and given, that payrol generates most costs – as in all companies – it cant be said, that it is a problem with currency ratios – only part of workforce is in norway.

    in general, maybe theyll do something with their product so users want to use it, not on various deals with other companies. these companies will be interested only if opera is used by users. same with mobile carriers – they will buy it only if opera delivers website compatibility similar to webkit browsers (it doesnt now) and cost of buying it from opera is lower than developing it inhouse. not to mention, that opera mobile has limited number of platforms supported, while webkits are almost everywhere..

    ps. that ‘summary’ part is amazing bable

    • Crackerflack

      The USD has weakened considerably compared to the NOK, and since Opera has Google as a desktop revenue generator it should go without saying that the slower revenue growth is due to these less than ideal exchange rates.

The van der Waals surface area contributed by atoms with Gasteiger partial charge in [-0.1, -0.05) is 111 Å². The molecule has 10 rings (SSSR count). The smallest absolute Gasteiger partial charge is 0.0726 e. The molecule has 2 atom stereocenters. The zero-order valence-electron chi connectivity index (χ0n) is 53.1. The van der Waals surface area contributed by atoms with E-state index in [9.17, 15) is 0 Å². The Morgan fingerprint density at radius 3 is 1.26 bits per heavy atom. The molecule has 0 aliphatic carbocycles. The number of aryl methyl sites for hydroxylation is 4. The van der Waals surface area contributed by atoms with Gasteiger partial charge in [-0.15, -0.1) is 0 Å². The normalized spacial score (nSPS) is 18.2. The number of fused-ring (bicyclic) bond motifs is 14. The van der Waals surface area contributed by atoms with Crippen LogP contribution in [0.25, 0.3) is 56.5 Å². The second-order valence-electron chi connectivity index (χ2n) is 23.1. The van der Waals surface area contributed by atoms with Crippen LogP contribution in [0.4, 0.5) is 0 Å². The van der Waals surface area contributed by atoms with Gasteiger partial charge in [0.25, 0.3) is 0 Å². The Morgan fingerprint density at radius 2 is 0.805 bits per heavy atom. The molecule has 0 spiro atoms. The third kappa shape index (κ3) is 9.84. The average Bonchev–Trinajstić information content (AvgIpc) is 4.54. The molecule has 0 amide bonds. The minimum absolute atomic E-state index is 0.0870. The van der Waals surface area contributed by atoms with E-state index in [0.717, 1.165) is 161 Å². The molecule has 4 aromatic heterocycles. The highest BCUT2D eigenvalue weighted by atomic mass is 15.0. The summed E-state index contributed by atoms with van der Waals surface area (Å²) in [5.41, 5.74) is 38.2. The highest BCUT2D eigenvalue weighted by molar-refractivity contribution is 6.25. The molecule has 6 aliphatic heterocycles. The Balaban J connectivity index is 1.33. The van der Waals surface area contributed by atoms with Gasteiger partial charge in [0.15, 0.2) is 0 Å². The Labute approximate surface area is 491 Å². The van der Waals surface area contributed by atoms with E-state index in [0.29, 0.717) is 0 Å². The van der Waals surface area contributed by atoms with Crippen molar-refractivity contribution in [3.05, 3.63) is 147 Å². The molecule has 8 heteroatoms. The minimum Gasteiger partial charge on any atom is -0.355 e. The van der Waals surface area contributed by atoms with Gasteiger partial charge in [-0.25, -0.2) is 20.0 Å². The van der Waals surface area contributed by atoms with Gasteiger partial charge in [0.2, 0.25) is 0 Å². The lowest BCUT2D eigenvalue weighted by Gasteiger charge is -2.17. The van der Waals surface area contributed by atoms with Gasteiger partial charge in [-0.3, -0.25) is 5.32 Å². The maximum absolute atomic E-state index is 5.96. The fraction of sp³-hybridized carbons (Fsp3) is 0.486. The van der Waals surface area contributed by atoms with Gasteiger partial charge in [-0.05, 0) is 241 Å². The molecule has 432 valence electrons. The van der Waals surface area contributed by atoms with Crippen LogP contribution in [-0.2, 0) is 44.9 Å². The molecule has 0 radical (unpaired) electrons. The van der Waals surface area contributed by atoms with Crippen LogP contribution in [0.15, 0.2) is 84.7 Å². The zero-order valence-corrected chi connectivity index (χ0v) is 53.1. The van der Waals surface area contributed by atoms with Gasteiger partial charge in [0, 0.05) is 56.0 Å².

Most of Opera’s income is in USD and EUR. Most of their expenses are in NOK. It goes without saying that the way the NOK has been getting stronger and stronger was going to impact the revenues and expenses.

      Also, as they explain in their presentation, they’re transitioning from a lot of non-recurring engineering revenue to more focus on standardized products with licensing and revenue sharing contract, which means that they lost those non-recurring engineering revenues right now. License sales are still as high as expected. So it looks like it’s the dropping of NREs which is causing slower growth.